The international community has come together to develop the Sustainable Development Goals – a set of worldwide targets for assessing human progress and eliminating poverty. This month some of the world’s leading development experts visited ONS to see how we’re contributing to this and other vital international work. Matt Steel was there to greet them.
The SDGs – otherwise known as the ‘Global Goals’ are a universal call to action to end poverty, protect the planet and ensure that all people enjoy peace and prosperity by 2030. If they are achieved, it would mean an end to extreme poverty, inequality and climate change in a generation. Data are essential to achieving their success, especially as it will help us identify those who are most in need and ensure we ‘leave no one behind’.
At ONS we are responsible for sourcing data and reporting the UK’s progress towards the global SDG indicators. At the last count we had managed to report data for 114 of these indicators– nearly half of the total. Of course this leaves us with a lot of data still to find. Of the rest, we are currently sourcing data for 86, while 34 are policies rather than indicators that need tracking. This leaves 10 where there are data gaps. Last week we published a report highlighting not just where the data we need are not yet available but also what our plans and priorities are for improving data coverage in the future.
The SDGs affect us all so it is vital we find a way of reporting our progress that reflects this. Our users include the UN, government policymakers, businesses, NGOs and research institutions, as well as the general public. So everyone can see the UK’s progress we developed an online platform with our Data Science Campus. Rather than build something from scratch, we based ours on the open source reporting platform developed by the United States (US). We have since introduced new features including the ability to display disaggregated data for indicators. This feature is really important because it will help to prioritise those who are furthest behind and who have the least opportunity.
The thing we are perhaps most proud of about our tool is that it’s free for others to reuse – in fact, we really encourage this. Being an open source tool means the source code is available to everyone and is comprehensively documented. Instead of developing something in isolation this has enabled us to work as a community, sharing developments and improvements. Our tool remains a work in progress and we continue to collaborate internationally with the US Government and the Center for Open Data Enterprise to deliver further improvements.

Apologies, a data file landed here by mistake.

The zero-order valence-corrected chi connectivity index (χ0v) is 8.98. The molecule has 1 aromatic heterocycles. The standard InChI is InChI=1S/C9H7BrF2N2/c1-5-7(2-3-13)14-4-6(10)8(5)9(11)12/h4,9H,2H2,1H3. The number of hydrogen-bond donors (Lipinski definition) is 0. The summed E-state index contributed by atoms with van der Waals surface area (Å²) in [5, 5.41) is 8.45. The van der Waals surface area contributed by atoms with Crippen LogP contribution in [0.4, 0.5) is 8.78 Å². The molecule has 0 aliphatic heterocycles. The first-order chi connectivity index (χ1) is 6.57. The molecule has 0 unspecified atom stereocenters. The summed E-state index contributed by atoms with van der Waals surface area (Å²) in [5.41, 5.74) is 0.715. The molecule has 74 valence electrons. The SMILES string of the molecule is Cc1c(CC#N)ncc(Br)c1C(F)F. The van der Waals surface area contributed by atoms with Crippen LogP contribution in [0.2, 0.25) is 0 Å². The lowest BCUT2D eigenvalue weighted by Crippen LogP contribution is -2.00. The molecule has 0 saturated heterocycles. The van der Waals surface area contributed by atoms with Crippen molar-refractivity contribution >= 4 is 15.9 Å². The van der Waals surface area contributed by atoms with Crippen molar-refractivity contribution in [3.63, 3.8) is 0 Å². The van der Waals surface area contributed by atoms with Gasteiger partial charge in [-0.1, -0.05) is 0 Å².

We are also working alongside colleagues in the Department for International Development to ensure we use the SDGs to make a difference to lives, not just here in the UK but across the world. This includes a commitment to share what we have learnt and to help other countries to deliver the SDGs.
Bringing the world to ONS
During last week’s Data for Development Festival we invited a delegation from our partner African statistical offices and from the UN Economic Commission for Africa (UNECA) to ONS to learn more about the breadth of work going on including modernising data collection and the impact of data science. We also led an interactive workshop on our reporting platform for SDGs during which we demonstrated the development of a SDGs platform for Ghana based upon our own. It was great to discuss the challenges we have faced and are still facing in the modernisation of official statistics and the value of working together to support the global goals. In the future we will continue to work with our international development teams to share our experiences globally.
Our efforts to measure the SDGs are complemented by a number of other initiatives which ONS colleagues have been leading. This includes the development of the Global Platform which will allow National Statistical Institutes (NSIs) from across the globe to share and access data for public good.
Matt Steel is Head of Data Acquisition for the SDG project at ONS